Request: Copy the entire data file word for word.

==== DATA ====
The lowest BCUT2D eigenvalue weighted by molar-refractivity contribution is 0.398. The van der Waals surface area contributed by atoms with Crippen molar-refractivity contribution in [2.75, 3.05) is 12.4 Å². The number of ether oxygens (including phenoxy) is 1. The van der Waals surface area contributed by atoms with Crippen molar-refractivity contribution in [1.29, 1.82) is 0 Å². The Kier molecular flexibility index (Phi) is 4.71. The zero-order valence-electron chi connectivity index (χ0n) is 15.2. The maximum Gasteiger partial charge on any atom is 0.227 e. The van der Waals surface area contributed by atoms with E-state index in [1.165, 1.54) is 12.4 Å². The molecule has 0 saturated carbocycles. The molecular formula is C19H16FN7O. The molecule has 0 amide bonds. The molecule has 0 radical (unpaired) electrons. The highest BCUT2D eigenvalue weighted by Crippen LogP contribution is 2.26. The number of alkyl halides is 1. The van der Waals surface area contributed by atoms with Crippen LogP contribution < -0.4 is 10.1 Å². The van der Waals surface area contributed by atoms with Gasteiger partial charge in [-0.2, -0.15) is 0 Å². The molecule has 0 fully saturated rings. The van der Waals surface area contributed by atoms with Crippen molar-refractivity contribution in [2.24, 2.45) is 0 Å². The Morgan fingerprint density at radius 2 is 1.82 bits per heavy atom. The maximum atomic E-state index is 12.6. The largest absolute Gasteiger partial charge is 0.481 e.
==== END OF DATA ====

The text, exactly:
The lowest BCUT2D eigenvalue weighted by molar-refractivity contribution is 0.398. The van der Waals surface area contributed by atoms with Crippen molar-refractivity contribution in [2.75, 3.05) is 12.4 Å². The number of ether oxygens (including phenoxy) is 1. The van der Waals surface area contributed by atoms with Crippen molar-refractivity contribution in [1.29, 1.82) is 0 Å². The Kier molecular flexibility index (Phi) is 4.71. The zero-order valence-electron chi connectivity index (χ0n) is 15.2. The maximum Gasteiger partial charge on any atom is 0.227 e. The van der Waals surface area contributed by atoms with E-state index in [1.165, 1.54) is 12.4 Å². The molecule has 0 saturated carbocycles. The molecular formula is C19H16FN7O. The molecule has 0 amide bonds. The molecule has 0 radical (unpaired) electrons. The highest BCUT2D eigenvalue weighted by Crippen LogP contribution is 2.26. The number of alkyl halides is 1. The van der Waals surface area contributed by atoms with Crippen LogP contribution < -0.4 is 10.1 Å². The van der Waals surface area contributed by atoms with Gasteiger partial charge in [-0.2, -0.15) is 0 Å². The molecule has 0 fully saturated rings. The van der Waals surface area contributed by atoms with Crippen molar-refractivity contribution in [2.24, 2.45) is 0 Å². The Morgan fingerprint density at radius 2 is 1.82 bits per heavy atom. The maximum atomic E-state index is 12.6. The largest absolute Gasteiger partial charge is 0.481 e.